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Borrower Experience Today: What’s now expected, and why it matters for your bank

Fidor Group has been recognised for its innovative and differentiating customer experience, as one of the pioneers in the use of open APIs in banking

There’s an app for nearly everything…except, it seems business and middle market lending. Banks are falling short at many points across the borrowing experience, but thankfully there are some tried and true technologies that can make the borrower experience much better.


For many financial institutions across the country, time stands still and borrowers and bankers are forced through a clumsy process for loan applications. For the longest time, that was regrettable, but it never seemed to be the most urgent problem at a bank. Until now.

Now many banks are facing competition with others who are improving the borrower experience, and borrowers have been shown how it could be done by the fintechs and alternative lenders who have moved into the market. Taking into account the average small business borrower might make applications to three different places, the slowest or least convenient bank won’t win the business.

Steven Martin

Steven Martin

On top of that, expectations for speed, convenience and transparency are higher than ever, thanks to the digital transformation of the rest of our modern lives. Consider:

  • Amazon – at a push a very few buttons, consumers can shop for a great price, read reviews, get recommendations, buy and expect delivery the next day. (Not many lenders can boast about an Amazon-like digital lending experience.)
  • Airbnb – Users can tap into alternative providers of great properties. They can read reviews, correspond with the host and get a great deal. (That level of service and intimacy is found primarily with smaller banks who take the time to talk to borrowers.)
  • Lyft – Travelers can instantly request a service using their phone and be picked up in a few minutes. They don’t have to tell the driver where they are going, and they are not fumbling for a payment. Users of the app can personalize receipts and turn them into expense reports. (No banks have this level of frictionless interaction.)

The point of all this is twofold: first, your borrowers live in this world and expect you to provide a similar experience. Second, this world can inspire all of us to re-think our own borrower experience systems.


The research is clear on this. Borrowers are essentially looking for three things:

  • Speed – how fast can I find what I’m looking for? How quickly will you get back to me? When can I close?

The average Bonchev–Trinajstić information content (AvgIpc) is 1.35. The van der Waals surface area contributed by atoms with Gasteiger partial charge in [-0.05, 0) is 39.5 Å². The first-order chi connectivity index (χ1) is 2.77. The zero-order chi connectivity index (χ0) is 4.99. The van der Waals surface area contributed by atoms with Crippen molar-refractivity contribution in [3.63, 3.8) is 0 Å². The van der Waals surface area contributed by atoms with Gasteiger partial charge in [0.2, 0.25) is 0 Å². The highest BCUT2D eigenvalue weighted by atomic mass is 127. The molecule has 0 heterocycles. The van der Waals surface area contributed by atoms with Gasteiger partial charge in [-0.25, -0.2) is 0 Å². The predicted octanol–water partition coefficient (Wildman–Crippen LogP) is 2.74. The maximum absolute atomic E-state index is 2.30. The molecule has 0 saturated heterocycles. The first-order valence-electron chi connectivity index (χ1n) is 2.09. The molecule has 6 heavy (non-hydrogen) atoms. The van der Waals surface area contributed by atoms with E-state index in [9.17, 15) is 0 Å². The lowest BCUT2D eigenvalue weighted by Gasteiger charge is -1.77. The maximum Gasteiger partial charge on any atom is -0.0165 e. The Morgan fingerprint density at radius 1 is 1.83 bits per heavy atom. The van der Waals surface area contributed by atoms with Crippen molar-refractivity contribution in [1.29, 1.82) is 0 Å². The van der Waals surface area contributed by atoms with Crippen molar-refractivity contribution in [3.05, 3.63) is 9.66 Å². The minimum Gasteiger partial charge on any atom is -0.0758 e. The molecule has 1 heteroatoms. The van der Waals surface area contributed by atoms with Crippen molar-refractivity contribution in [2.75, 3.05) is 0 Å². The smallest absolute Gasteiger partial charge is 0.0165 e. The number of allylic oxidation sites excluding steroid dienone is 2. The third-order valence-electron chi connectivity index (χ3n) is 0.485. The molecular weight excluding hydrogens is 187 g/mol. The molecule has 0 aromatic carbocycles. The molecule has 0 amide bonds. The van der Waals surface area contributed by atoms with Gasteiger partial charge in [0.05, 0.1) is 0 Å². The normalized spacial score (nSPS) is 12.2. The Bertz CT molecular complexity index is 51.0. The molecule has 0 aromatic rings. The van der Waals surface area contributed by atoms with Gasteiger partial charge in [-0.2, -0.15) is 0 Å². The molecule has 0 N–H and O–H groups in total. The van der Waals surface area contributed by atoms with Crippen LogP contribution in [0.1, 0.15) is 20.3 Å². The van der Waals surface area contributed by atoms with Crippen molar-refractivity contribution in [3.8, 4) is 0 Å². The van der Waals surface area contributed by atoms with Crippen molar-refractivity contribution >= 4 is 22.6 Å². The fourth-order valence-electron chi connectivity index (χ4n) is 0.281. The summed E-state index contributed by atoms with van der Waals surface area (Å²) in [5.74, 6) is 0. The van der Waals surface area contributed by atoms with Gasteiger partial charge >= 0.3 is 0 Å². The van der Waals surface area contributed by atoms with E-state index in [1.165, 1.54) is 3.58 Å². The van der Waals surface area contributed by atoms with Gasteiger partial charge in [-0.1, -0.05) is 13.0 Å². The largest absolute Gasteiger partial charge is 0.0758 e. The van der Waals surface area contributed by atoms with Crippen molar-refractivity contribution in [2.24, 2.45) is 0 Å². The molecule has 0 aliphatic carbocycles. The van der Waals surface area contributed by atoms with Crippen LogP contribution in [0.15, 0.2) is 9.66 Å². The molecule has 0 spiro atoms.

• Transparency – transparency simply means sharing as much information as you have… about the process, about the concerns, about pricing
  • Convenience – how easy or hard you make the interaction will determine how convenient you appear to the borrower. Every step counts: your website’s information, the number of fields required for data entry, paper vs. digital submissions, etc.

Once we realize this is what borrowers want, the good news is that we can deliver this experience in a lot of different ways. Maybe your bank is more old-school on the technology side; you can make up for it through truly exceptional service by long-tenured, informed staff.


While borrowers have expectations, banks do, too, and they are generally based on the banks’ strategy. Each bank may have its own strategy, but all share these three common aspirations.

  1. Inside the credit box.
  2. Profitable loans.
  3. A scalable business.

We’re looking for businesses that align with our credit appetite. We’re looking to price deals fairly and deliver our services as economically as possible to optimize profits. And we want our operation to scale and deliver services efficiently. The more we maximize these aspirations, the more successful we will be.


So, is there a world in which our borrowers’ wants match our wants? Of course! You knew where this was going, didn’t you? A two-by-two matrix, where happy customers and happy bankers live in the upper right box.

Unfortunately, many banks seem to struggle in the other three boxes. They don’t have the processes, tools, staffing or technology to pull this off yet. If you identify with one of these other boxes, you are not alone; most every institution struggles with delivering a truly excellent experience.

borrower expectations 2018

The amazing experiences offered in our own digital lives can inspire us as lenders to look for ways to better meet the expectations of business borrowers while also meeting the bank’s business objectives. Thankfully, commercially available digital solutions can enable banks to do both. These are solutions worth exploring because they can help your bank move into that upper right box where bank ambitions and borrower expectations routinely intersect.

Steven Martin is vice president at Sageworks, a financial information company that provides lending, credit risk, and portfolio risk solutions to over 1,300 financial institutions across the country. Steven leads strategy for Sageworks Lending Solution for small business and commercial lending departments. Before joining Sageworks, Steven led corporate strategy for the tech and life sciences bank, Square 1 Bank, and led strategy and integration for U.S. retail banking operations of Royal Bank of Canada.

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